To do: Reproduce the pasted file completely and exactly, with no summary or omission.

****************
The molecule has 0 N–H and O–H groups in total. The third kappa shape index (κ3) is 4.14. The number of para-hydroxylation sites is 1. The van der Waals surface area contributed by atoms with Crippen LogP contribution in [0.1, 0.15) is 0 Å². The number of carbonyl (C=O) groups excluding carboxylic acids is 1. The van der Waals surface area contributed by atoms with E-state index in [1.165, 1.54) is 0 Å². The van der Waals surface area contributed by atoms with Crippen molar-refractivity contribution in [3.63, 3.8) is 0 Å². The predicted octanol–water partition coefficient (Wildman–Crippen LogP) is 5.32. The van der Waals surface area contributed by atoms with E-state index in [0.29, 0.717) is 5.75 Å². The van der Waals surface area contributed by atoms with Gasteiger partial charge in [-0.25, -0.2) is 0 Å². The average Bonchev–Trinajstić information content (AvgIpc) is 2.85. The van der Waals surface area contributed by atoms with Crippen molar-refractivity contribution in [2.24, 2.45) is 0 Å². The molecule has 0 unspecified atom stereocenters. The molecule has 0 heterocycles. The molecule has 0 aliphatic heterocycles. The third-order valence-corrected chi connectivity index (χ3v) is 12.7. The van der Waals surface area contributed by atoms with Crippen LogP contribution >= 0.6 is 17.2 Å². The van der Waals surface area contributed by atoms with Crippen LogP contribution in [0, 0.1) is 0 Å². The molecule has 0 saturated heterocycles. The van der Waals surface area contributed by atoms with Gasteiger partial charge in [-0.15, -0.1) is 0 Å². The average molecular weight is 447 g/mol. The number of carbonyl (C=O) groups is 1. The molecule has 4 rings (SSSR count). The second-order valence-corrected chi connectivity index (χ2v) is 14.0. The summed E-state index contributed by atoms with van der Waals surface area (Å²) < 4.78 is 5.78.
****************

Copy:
The molecule has 0 N–H and O–H groups in total. The third kappa shape index (κ3) is 4.14. The number of para-hydroxylation sites is 1. The van der Waals surface area contributed by atoms with Crippen LogP contribution in [0.1, 0.15) is 0 Å². The number of carbonyl (C=O) groups excluding carboxylic acids is 1. The van der Waals surface area contributed by atoms with E-state index in [1.165, 1.54) is 0 Å². The van der Waals surface area contributed by atoms with Crippen molar-refractivity contribution in [3.63, 3.8) is 0 Å². The predicted octanol–water partition coefficient (Wildman–Crippen LogP) is 5.32. The van der Waals surface area contributed by atoms with E-state index in [0.29, 0.717) is 5.75 Å². The van der Waals surface area contributed by atoms with Gasteiger partial charge in [-0.25, -0.2) is 0 Å². The average Bonchev–Trinajstić information content (AvgIpc) is 2.85. The van der Waals surface area contributed by atoms with Crippen molar-refractivity contribution in [2.24, 2.45) is 0 Å². The molecule has 0 unspecified atom stereocenters. The molecule has 0 heterocycles. The molecule has 0 aliphatic heterocycles. The third-order valence-corrected chi connectivity index (χ3v) is 12.7. The van der Waals surface area contributed by atoms with Crippen LogP contribution >= 0.6 is 17.2 Å². The van der Waals surface area contributed by atoms with Crippen LogP contribution in [0, 0.1) is 0 Å². The molecule has 0 saturated heterocycles. The van der Waals surface area contributed by atoms with Gasteiger partial charge in [-0.15, -0.1) is 0 Å². The average molecular weight is 447 g/mol. The number of carbonyl (C=O) groups is 1. The molecule has 4 rings (SSSR count). The second-order valence-corrected chi connectivity index (χ2v) is 14.0. The summed E-state index contributed by atoms with van der Waals surface area (Å²) < 4.78 is 5.78.